Overall, 600 crimes have been registered in relation to separatist activity, threats to the country's integrity, terrorism and financing terrorist activities, the Prosecutor General's office said. More than 100 people have been detained.
Russia's President Vladimir Putin on Friday told an economic forum in St. Petersburg that he would respect the will of Ukraine's voters in Sunday's election.
But he reiterated Russia's assertion that according to Ukraine's Constitution, the ousted Yanukovych remains the nation's legitimate president and questioned whether the election should be held now, given the violence in eastern Ukraine.
The front-runner in the presidential contest is billionaire businessman and politician Petro Poroshenko.
Speaking Saturday, Putin again addressed the issue of Russia's natural gas supply to Europe, much of which flows through Ukraine. Moscow has said Kiev owes Russian energy giant Gazprom $3.5 billion for natural gas and warned that any disruption to supplies will be Ukraine's fault.
"We are seriously concerned by the statements of some of the Ukrainian radicals and their direct threats to interfere with the transit of the Russian gas to Europe and we hope that common sense will prevail and that won't happen," Putin said.
Deputy Foreign Minister Alexei Meshkov said Friday that Russia would decide whether or not to recognize the Ukraine vote only after it takes place, according to state media.
U.S. President Barack Obama and German Chancellor Angela Merkel recently said that disruption of the Ukraine vote by Russia would bring further sanctions targeting specific sectors of the Russian economy.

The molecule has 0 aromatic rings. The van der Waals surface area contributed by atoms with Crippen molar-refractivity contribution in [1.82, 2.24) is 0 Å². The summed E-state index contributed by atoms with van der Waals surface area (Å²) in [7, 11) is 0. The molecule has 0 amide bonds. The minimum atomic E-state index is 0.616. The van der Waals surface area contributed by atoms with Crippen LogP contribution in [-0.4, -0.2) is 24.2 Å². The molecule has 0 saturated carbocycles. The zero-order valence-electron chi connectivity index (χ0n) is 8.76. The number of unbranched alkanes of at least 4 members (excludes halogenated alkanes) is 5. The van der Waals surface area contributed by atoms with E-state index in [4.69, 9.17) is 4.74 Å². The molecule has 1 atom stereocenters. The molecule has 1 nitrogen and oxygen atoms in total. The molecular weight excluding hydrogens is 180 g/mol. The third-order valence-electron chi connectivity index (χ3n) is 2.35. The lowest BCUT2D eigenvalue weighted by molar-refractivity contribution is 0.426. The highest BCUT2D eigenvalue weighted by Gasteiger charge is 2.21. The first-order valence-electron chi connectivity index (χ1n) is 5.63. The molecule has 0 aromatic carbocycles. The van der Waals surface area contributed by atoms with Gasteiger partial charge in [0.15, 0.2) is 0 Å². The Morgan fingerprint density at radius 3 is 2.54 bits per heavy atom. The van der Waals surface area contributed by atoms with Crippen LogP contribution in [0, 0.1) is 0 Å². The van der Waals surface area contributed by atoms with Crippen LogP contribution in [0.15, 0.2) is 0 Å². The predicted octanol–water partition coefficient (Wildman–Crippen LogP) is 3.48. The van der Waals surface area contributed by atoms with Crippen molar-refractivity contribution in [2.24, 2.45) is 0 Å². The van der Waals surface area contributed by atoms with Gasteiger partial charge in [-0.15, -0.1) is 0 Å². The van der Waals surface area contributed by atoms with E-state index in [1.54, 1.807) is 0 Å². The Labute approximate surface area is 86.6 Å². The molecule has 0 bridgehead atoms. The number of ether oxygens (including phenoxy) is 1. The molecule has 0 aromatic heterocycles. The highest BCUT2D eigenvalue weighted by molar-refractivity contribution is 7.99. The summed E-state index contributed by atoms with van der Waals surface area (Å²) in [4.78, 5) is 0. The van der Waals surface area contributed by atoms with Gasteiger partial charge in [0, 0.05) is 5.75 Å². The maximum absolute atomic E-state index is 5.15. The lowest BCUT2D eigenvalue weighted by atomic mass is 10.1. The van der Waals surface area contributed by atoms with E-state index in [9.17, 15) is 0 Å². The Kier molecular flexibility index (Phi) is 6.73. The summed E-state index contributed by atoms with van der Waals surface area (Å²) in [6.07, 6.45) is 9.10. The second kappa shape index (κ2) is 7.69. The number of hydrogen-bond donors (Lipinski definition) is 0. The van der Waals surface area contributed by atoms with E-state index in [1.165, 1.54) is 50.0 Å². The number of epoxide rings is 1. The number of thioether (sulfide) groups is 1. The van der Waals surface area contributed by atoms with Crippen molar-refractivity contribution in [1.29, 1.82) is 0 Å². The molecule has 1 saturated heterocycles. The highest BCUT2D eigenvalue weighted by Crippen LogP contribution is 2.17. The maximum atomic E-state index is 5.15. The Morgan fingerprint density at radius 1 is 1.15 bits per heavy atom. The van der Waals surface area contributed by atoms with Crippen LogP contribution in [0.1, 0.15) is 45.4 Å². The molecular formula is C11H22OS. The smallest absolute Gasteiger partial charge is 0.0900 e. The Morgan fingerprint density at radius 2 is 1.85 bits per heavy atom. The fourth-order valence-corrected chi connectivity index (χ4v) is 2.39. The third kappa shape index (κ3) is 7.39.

So far, U.S. and European sanctions have targeted individuals and some banks and other entities
Kiev and Western powers have accused Russia of coordinating and supporting the unrest. Russia denies direct involvement with or influence on the separatist groups.
Valentyn Nalyvaychenko, the head of Ukraine's security service, said Friday that no military operations were planned for the election, but alternative secure voting places would be arranged for some people in the Donetsk and Luhansk regions because of the separatist threat.
On Friday, Ponomaryov, in Slovyansk, showed a CNN crew missile launchers known as man-portable air defense systems that he said were obtained on the black market in the 1990s and now could be used on Ukrainian military aircraft in the event of civil war.
Luhansk, Donetsk clashes
As tensions simmer ahead of the vote, at least 32 people were killed and 44 injured in clashes Thursday between the Ukrainian military and pro-Russian separatists in the Luhansk region, according to the country's anti-terror office spokesman, Vladislav Seleznev.
Thirty pro-Russian separatists and two Ukrainian soldiers were among the dead, while the injured included 37 separatists and seven Ukrainian soldiers, Seleznev said Friday. Ukraine's defense ministry said 20 separatists died, with more than 30 wounded.
The reports could not be independently confirmed, and some previous casualty claims by Ukrainian sources have proven unreliable.
On Friday, pro-Ukrainian militias heading to shut down a pro-Russian checkpoint in Donetsk region came under attack, according to a regional Ukrainian authority and the chief of staff of one of the groups, called Right Sector.
The Donetsk regional authority said one person died and nine were wounded, while the Right Sector official said four pro-Ukrainian fighters were trapped and may have been killed or captured.
There were no further details on the affiliations of the casualties, and the reports also could not be independently confirmed.
Ukraine's Security Service said Saturday that border guards this week had detained an alleged Russian national who told them he was a sniper under orders to join militia groups and target Ukrainian soldiers.